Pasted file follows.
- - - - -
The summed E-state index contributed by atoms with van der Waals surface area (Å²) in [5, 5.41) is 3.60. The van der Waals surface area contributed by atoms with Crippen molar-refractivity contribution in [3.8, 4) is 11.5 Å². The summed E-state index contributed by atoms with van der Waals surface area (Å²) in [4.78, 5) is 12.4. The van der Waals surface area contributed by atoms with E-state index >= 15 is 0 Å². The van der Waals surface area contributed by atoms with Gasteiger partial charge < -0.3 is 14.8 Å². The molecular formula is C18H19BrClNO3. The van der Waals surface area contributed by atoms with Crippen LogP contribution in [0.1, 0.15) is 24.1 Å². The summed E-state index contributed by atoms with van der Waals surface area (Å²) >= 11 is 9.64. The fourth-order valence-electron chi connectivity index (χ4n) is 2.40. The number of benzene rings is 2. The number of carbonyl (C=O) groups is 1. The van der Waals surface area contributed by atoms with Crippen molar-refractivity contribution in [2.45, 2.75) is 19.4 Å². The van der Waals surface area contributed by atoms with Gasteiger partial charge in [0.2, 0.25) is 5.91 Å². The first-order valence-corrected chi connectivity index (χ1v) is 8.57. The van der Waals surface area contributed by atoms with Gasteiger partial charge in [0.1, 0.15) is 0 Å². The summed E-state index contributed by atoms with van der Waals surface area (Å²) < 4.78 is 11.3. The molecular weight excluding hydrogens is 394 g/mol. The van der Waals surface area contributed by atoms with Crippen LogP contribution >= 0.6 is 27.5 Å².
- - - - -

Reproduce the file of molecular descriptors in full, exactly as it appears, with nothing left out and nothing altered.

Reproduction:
The summed E-state index contributed by atoms with van der Waals surface area (Å²) in [5, 5.41) is 3.60. The van der Waals surface area contributed by atoms with Crippen molar-refractivity contribution in [3.8, 4) is 11.5 Å². The summed E-state index contributed by atoms with van der Waals surface area (Å²) in [4.78, 5) is 12.4. The van der Waals surface area contributed by atoms with E-state index >= 15 is 0 Å². The van der Waals surface area contributed by atoms with Gasteiger partial charge < -0.3 is 14.8 Å². The molecular formula is C18H19BrClNO3. The van der Waals surface area contributed by atoms with Crippen LogP contribution in [0.1, 0.15) is 24.1 Å². The summed E-state index contributed by atoms with van der Waals surface area (Å²) >= 11 is 9.64. The fourth-order valence-electron chi connectivity index (χ4n) is 2.40. The number of benzene rings is 2. The number of carbonyl (C=O) groups is 1. The van der Waals surface area contributed by atoms with Crippen molar-refractivity contribution in [2.45, 2.75) is 19.4 Å². The van der Waals surface area contributed by atoms with Gasteiger partial charge in [0.2, 0.25) is 5.91 Å². The first-order valence-corrected chi connectivity index (χ1v) is 8.57. The van der Waals surface area contributed by atoms with Gasteiger partial charge in [0.1, 0.15) is 0 Å². The summed E-state index contributed by atoms with van der Waals surface area (Å²) < 4.78 is 11.3. The molecular weight excluding hydrogens is 394 g/mol. The van der Waals surface area contributed by atoms with Crippen LogP contribution >= 0.6 is 27.5 Å².